Two-way analysis of variance
Two-way analysis of variance
The two-way analysis of variance is an extension to the one-way analysis of variance. There are two qualitative factors (A and B) on one dependent continuous variable Y.
Three null hypotheses are tested in this procedure:
- factor A does not influence variable Y
- factor B does not influence variable Y
- the effect of factor A on variable Y does not depend on factor B (i.e. there is no interaction of factors A and B).
Two-way analysis of variance requires that there are data for each combination of the two qualitative factors A and B.
Select the (continuous) dependent variable (Y) and two discrete variables for the qualitative factors (A and B) suspected to influence the dependent variable. The qualitative factors A and B may either consist of numeric or alphanumeric data. One filter can also be defined in order to include only a selected subgroup of cases.
Optionally, select a Test for Normal distribution of the residuals.
Levene's test for equality of variances
Prior to the ANOVA test, Levene's test for equality of variances is performed. If the Levene test is positive (P<0.05) then the variances in the groups are different (the groups are not homogeneous), and therefore the assumptions for ANOVA are not met.
Tests of Between-Subjects Effects
If the calculated P-values for the two main factors A and B, or for the 2-factor interaction is less than the conventional 0.05 (5%), then the corresponding null hypothesis is rejected, and you accept the alternative hypothesis that there is indeed a difference between groups.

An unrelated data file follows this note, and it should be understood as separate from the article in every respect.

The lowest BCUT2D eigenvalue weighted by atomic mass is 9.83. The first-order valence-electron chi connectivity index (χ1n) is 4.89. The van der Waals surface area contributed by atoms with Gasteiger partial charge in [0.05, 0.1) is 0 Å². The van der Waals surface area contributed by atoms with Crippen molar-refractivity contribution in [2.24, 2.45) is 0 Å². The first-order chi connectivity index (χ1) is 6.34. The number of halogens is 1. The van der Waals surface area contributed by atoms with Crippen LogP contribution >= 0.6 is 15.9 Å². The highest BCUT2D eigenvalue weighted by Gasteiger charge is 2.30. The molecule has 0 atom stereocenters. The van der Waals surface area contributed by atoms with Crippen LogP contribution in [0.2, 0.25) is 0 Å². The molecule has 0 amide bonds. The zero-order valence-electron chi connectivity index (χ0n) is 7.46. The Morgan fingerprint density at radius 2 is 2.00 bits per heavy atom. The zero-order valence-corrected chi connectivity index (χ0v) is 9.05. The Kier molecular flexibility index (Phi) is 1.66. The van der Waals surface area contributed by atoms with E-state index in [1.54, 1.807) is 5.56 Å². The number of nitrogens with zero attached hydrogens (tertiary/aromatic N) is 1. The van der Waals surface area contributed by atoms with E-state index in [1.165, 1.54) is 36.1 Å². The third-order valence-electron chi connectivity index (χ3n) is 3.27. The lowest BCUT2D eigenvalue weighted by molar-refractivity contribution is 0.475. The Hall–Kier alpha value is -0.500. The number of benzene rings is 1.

When the 2-factor interaction is significant the effect of factor A is dependent on the level of factor B, and it is not recommended to interpret the means and differences between means (see below) of the main factors.
Estimated marginal means
In the following tables, the means with standard error and 95% Confidence Interval are given for all levels of the two factors. Also, differences between groups, with Standard Error, and Bonferroni corrected P-value and 95% Confidence Interval of the difference are reported.
Analysis of residuals
Two-way ANOVA analysis assumes that the residuals (the differences between the observations and the estimated values) follow a Normal distribution. This assumption can be evaluated with a formal test, or by means of graphical methods.
The different formal Tests for Normal distribution may not have enough power to detect deviation from the Normal distribution when sample size is small. On the other hand, when sample size is large, the requirement of a Normal distribution is less stringent because of the central limit theorem.
To do so, you click the hyperlink "Save residuals" in the results window. This will save the residual values as a new variable in the spreadsheet. You can then use this new variable in the different distribution plots.
- Altman DG (1991) Practical statistics for medical research. London: Chapman and Hall.
- Armitage P, Berry G, Matthews JNS (2002) Statistical methods in medical research. 4th ed. Blackwell Science.
- Neter J, Kutner MH, Nachtsheim CJ, Wasserman W (1996) Applied linear statistical models. 4th ed. McGraw-Hill.